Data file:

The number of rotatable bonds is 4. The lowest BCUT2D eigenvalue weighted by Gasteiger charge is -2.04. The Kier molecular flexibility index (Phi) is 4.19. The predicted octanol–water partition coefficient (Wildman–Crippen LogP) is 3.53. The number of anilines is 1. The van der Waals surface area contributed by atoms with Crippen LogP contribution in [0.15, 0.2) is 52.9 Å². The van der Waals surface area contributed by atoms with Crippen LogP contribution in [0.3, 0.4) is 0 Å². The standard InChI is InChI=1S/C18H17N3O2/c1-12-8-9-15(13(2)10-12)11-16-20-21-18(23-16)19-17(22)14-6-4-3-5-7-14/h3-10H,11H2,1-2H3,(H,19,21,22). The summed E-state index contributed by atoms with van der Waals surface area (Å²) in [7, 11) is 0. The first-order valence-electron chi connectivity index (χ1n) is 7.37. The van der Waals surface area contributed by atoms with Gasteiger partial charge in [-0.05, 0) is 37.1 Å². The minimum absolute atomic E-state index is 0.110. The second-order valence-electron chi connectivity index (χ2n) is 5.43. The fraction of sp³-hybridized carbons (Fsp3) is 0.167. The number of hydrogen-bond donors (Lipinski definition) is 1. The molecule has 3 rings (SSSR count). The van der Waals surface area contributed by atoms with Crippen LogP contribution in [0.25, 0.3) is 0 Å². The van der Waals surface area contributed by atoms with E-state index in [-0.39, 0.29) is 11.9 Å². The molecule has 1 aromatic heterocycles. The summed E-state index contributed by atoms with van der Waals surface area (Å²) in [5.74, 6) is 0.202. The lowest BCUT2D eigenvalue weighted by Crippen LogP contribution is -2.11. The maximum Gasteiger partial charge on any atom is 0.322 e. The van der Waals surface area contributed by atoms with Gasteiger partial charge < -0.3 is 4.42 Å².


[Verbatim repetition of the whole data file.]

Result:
The number of rotatable bonds is 4. The lowest BCUT2D eigenvalue weighted by Gasteiger charge is -2.04. The Kier molecular flexibility index (Phi) is 4.19. The predicted octanol–water partition coefficient (Wildman–Crippen LogP) is 3.53. The number of anilines is 1. The van der Waals surface area contributed by atoms with Crippen LogP contribution in [0.15, 0.2) is 52.9 Å². The van der Waals surface area contributed by atoms with Crippen LogP contribution in [0.3, 0.4) is 0 Å². The standard InChI is InChI=1S/C18H17N3O2/c1-12-8-9-15(13(2)10-12)11-16-20-21-18(23-16)19-17(22)14-6-4-3-5-7-14/h3-10H,11H2,1-2H3,(H,19,21,22). The summed E-state index contributed by atoms with van der Waals surface area (Å²) in [7, 11) is 0. The first-order valence-electron chi connectivity index (χ1n) is 7.37. The van der Waals surface area contributed by atoms with Gasteiger partial charge in [-0.05, 0) is 37.1 Å². The minimum absolute atomic E-state index is 0.110. The second-order valence-electron chi connectivity index (χ2n) is 5.43. The fraction of sp³-hybridized carbons (Fsp3) is 0.167. The number of hydrogen-bond donors (Lipinski definition) is 1. The molecule has 3 rings (SSSR count). The van der Waals surface area contributed by atoms with Crippen LogP contribution in [0.25, 0.3) is 0 Å². The van der Waals surface area contributed by atoms with E-state index in [-0.39, 0.29) is 11.9 Å². The molecule has 1 aromatic heterocycles. The summed E-state index contributed by atoms with van der Waals surface area (Å²) in [5.74, 6) is 0.202. The lowest BCUT2D eigenvalue weighted by Crippen LogP contribution is -2.11. The maximum Gasteiger partial charge on any atom is 0.322 e. The van der Waals surface area contributed by atoms with Gasteiger partial charge < -0.3 is 4.42 Å².